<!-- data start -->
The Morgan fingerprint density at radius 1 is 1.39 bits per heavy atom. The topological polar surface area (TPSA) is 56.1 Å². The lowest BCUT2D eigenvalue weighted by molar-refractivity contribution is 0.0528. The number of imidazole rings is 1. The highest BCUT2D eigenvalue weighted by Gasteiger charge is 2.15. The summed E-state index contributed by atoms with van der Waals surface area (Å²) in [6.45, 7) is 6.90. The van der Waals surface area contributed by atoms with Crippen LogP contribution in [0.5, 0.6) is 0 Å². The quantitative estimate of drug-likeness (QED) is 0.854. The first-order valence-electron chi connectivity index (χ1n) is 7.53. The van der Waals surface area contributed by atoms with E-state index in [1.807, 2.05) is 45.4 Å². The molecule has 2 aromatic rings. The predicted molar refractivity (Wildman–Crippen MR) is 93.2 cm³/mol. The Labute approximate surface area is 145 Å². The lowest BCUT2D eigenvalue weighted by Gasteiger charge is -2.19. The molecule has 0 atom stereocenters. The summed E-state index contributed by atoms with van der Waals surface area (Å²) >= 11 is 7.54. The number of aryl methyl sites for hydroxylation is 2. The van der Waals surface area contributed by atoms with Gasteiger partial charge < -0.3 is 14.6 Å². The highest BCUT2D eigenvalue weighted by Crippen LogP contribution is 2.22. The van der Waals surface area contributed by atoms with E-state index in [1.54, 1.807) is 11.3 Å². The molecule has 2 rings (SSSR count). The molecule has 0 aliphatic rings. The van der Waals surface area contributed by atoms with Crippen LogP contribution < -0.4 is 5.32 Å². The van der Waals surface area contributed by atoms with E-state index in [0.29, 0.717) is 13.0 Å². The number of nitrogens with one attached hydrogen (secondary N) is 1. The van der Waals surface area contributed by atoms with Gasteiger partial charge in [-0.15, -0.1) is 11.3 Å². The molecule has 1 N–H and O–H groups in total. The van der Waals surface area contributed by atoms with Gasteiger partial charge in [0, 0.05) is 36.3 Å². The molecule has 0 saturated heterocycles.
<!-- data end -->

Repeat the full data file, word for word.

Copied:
The Morgan fingerprint density at radius 1 is 1.39 bits per heavy atom. The topological polar surface area (TPSA) is 56.1 Å². The lowest BCUT2D eigenvalue weighted by molar-refractivity contribution is 0.0528. The number of imidazole rings is 1. The highest BCUT2D eigenvalue weighted by Gasteiger charge is 2.15. The summed E-state index contributed by atoms with van der Waals surface area (Å²) in [6.45, 7) is 6.90. The van der Waals surface area contributed by atoms with Crippen LogP contribution in [0.5, 0.6) is 0 Å². The quantitative estimate of drug-likeness (QED) is 0.854. The first-order valence-electron chi connectivity index (χ1n) is 7.53. The van der Waals surface area contributed by atoms with E-state index in [1.807, 2.05) is 45.4 Å². The molecule has 2 aromatic rings. The predicted molar refractivity (Wildman–Crippen MR) is 93.2 cm³/mol. The Labute approximate surface area is 145 Å². The lowest BCUT2D eigenvalue weighted by Gasteiger charge is -2.19. The molecule has 0 atom stereocenters. The summed E-state index contributed by atoms with van der Waals surface area (Å²) >= 11 is 7.54. The number of aryl methyl sites for hydroxylation is 2. The van der Waals surface area contributed by atoms with Gasteiger partial charge < -0.3 is 14.6 Å². The highest BCUT2D eigenvalue weighted by Crippen LogP contribution is 2.22. The van der Waals surface area contributed by atoms with E-state index in [1.54, 1.807) is 11.3 Å². The molecule has 2 rings (SSSR count). The molecule has 0 aliphatic rings. The van der Waals surface area contributed by atoms with Crippen LogP contribution < -0.4 is 5.32 Å². The van der Waals surface area contributed by atoms with E-state index in [0.29, 0.717) is 13.0 Å². The number of nitrogens with one attached hydrogen (secondary N) is 1. The van der Waals surface area contributed by atoms with Gasteiger partial charge in [-0.15, -0.1) is 11.3 Å². The molecule has 1 N–H and O–H groups in total. The van der Waals surface area contributed by atoms with Gasteiger partial charge in [0, 0.05) is 36.3 Å². The molecule has 0 saturated heterocycles.